Wednesday, February 22, 2017

Airbus Takes $2.3 Billion A400M Hit, Sees Profit Gain This Year

Jet programs set to improve but troop carrier still a headache; Planemaker predicts mid-single-digit earnings advance in 2017.

By Andrea Rothman
February 23, 2017

Airbus Group SE said profit will increase this year as it regains control over costs and production challenges from a switch to the latest A320 narrow-body aircraft and increased output of the A350 twin-aisle model.

The company still major faces issues with the delayed A400M military transport, which it said Wednesday “remains a concern” following charges of 2.2 billion euros ($2.3 billion) last year that weighed on net figures.

What should be boom times at Airbus given a record order book have been frustrated by holdups including a shortage of interior fittings for the A350 and engine glitches with a revamped version of the A320 that caused it to make more lower-margin older planes. Chief Executive Officer Tom Enders is betting that the problem models will get back on track this year, allowing the Toulouse, France-based company to reap the benefits of higher build rates.

“The progress we made last year gives us confidence that we have the building blocks in place to achieve our earnings and cash-flow growth potential,” Enders said in a statement.

De-risking and strengthening the A400M program will also be a top priority for 2017, he said. While a “crisis” concerning the model’s propeller gearbox was addressed with an interim fix, further challenges have emerged concerning the plane’s military capabilities, so that cash retention by customers will weigh on the program into 2018, causing Airbus to seek talks to cap its exposure.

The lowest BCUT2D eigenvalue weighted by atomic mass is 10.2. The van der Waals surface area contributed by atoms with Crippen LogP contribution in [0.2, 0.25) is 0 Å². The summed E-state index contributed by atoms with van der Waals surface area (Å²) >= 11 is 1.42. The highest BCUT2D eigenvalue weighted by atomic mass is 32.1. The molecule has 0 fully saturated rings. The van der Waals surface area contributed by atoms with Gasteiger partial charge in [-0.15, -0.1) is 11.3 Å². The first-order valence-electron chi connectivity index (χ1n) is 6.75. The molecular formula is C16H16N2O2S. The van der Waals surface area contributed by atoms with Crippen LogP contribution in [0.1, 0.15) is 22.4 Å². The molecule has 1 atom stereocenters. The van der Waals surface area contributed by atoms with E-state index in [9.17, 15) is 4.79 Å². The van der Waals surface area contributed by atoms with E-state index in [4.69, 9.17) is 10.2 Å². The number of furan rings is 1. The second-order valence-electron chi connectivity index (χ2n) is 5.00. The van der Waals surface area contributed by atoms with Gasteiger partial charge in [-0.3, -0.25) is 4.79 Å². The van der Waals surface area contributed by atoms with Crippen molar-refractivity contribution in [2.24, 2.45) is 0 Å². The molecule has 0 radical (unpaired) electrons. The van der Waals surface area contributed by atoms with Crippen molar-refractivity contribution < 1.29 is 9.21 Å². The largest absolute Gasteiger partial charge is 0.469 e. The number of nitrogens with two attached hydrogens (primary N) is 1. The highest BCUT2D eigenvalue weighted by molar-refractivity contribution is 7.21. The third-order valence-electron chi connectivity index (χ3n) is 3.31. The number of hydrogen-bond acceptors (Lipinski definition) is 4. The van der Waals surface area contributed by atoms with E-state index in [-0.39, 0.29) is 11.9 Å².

Airbus shares traded 0.7 percent lower at 66.77 euros as of 9:07 a.m. in Paris after earlier falling as much as 0.9 percent. The stock has advanced 6.3 percent this year.

Cash-Flow Boost

While group earnings before interest and tax fell 3.6 percent to 3.96 billion euros last year, held back by the stuttering jetliner projects and a weaker performance at defense and helicopter divisions, the figure was marginally ahead of the 3.80 billion euros estimated by analysts.

Airbus also met its goal of achieving positive free cash flow, which totaled 1.4 billion euros, recovering from a negative 4.73 billion euros after the first nine months as the company delivered a mammoth 266 planes in the final quarter, or two-fifths of the annual total. This year’s figure should be similar, before takeovers, disposals and customer financing.

About 85 percent of the A320 delivered in 2016 were older variants following cooling issues with a Pratt & Whitney turbine that’s one of two power-plant choices on the higher-priced Neo or New Engine Option model.

The company also sold some of its defense activities last year, curbing earnings, and spent more on funding airline orders after European agencies suspended export-credit assistance amid a bribery probe begun by the U.K. Serious Fraud Office.

Enders has broken down barriers between Airbus’s group structure and the commercial jetliner arm, making the division’s chief Fabrice Bregier his effective No. 2 as chief operating officer for the whole company. That’s also meant job losses among the company’s white-collar staff, as well as at a helicopter unit hurt by lower demand.

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